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Qasida is basically a laudatory and elegiac poem that is found in Arabic, Persian and Urdu literatures.


Qasida is a poetic form that was conceived and developed in pre-Islamic Arabia way before Islam was introduced. Nevertheless this art form was perpetuated in the world through the literary movement that accompanied Islam on its conquest of the world. Qasida is basically a laudatory and elegiac poem that is found in Arabic, Persian and Urdu literatures. An orthodox Qasida is an elaborately structured ode of 60 to 100 lines. It maintains a single end rhyme that runs through the entire piece; the same rhyme also occurs at the end of the first half-line of the first verse. It is strange that any kind of meter is acceptable in Qasida. To know more about Qasida, continue to read this insightful article on it.

History Of Qasida
The Qasida opens with a short prelude that is known as 'Nasib', which is elegiac in mood and is intended to gain the audience's involvement. After this conventional beginning follows the 'Rahil', this consists of descriptions of the poet's horse. It concludes with a piece on 'Fakhr', or self-praise, the main theme, called 'Madih', or panegyric. The Qasida has always been seen as a respectable Art Form. This art form saw a decline with the coming of Ghazal and Nazam. Thus, by the end of the 8th century the Qasida had begun to decline in popularity. Qasida were also written in Persian, Turkish, and Urdu until the 19th century.

Qasida al-Burda and Imam al-Busiri: Qasida al-Burda is composed by the Sufi mystic and writer called Imam al-Busiri of Egypt. Its title in English is ‘Celestial Lights in Praise of the Best of Creation’. This book is famous only in the Sunni Muslim world rather than the Shia. It is a poem dedicated to the praise and admiration of the Messenger of Allah as poet claims that he was cured of paralysis in his dream by being wrapped in a mantle or scarf by Muhammad himself. Al-Busiri is said to have descended from the North African Berber Sanhaja tribe of the Morocco region. His family was from the Hammad Citadel in Morocco and was a part of Banu Habnun tribe. Not much is known about his childhood except some of the facts. He received education by attending a Koran school. He was pushed into working to earn for his family from a very young age which proves that perhaps he came from a poor family. He pursued further studies from Cairo where he went to work. There he acquired education in Islamic sciences, Arabic language and linguistics, literature, history and the life history of Prophet Muhammad. He started writing poetry from a very young age but at that time he was not inclined towards writing religious poetries. On the basis of his poetries from his entire life, one can figure out his spiritual development as his experiences with various people, insights into life’s various events, complaints about life and appreciation of what is good is recorded in it. It is also quite visible from his work that how because of his short and slender stature he was a matter of constant ridicule by people since he was young. Such feelings of resentment and remorse are revealed in a number of satirical poems that he composed as a young man. He was famous for having a sharp tongue and he used to ridicule his contemporary enemies. He really had a bad reputation in courts of princes and viziers because of the way he used to attack people with his sharp words. He had majorly worked as a poet or a scribe for the local rulers in the regions like Delta, Cairo, etc. He was once offered a post of market inspector by a local ruler but he rejected it. The only positive characted of his that has been recorded by most of the historians is that he was of a generous nature.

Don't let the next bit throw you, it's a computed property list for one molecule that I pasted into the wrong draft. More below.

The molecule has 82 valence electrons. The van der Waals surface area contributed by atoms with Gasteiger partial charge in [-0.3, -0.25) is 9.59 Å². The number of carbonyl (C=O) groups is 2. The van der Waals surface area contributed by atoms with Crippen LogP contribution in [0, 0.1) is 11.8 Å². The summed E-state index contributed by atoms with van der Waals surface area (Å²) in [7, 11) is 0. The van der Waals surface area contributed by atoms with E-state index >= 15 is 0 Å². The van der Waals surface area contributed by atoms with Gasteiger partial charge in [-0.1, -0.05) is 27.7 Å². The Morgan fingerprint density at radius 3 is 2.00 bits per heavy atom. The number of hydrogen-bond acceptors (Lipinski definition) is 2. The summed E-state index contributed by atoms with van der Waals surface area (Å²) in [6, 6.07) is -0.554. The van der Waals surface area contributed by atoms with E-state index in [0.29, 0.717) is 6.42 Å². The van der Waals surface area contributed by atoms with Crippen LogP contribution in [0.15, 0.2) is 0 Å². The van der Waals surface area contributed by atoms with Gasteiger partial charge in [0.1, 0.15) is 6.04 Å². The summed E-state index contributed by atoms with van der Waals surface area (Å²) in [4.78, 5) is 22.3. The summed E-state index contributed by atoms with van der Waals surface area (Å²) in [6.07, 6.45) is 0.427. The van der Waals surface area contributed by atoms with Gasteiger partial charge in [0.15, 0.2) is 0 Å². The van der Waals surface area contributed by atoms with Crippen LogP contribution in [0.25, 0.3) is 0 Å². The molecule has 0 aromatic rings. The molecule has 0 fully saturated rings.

Controversy On Qasida Burda: There’s some controversy that revolves around Qasida Burda, saying that it consists of ‘blatant shirk’ which goes against the oneness of Allah; his oneness in name and attributes and his oneness in divinity. But it has been established that it is not true as it does not actually contain any ‘shirk’ or any other derivations from the Islamic faith. Qasida is in fact a divine expression of deep and ardent love for the Messenger of Allah who is considered to be made of love and faith. It is regarded as the greatest ever existed documents of love for the Prophet by the mainstream Islamic scholars. It is recited by the Muslim followers with love and dedication towards the Messenger of Allah. Many great scholars have written various commentaries on Qasida and it has been always studied and recited all over the Islamic world from East to the West since time immemorial. Some of the verses in Qasida may give the idea of it containing any ‘blatant shirk’ because of its great depth and articulacy but the trick is to understand or interpretate it the way the author intended to.

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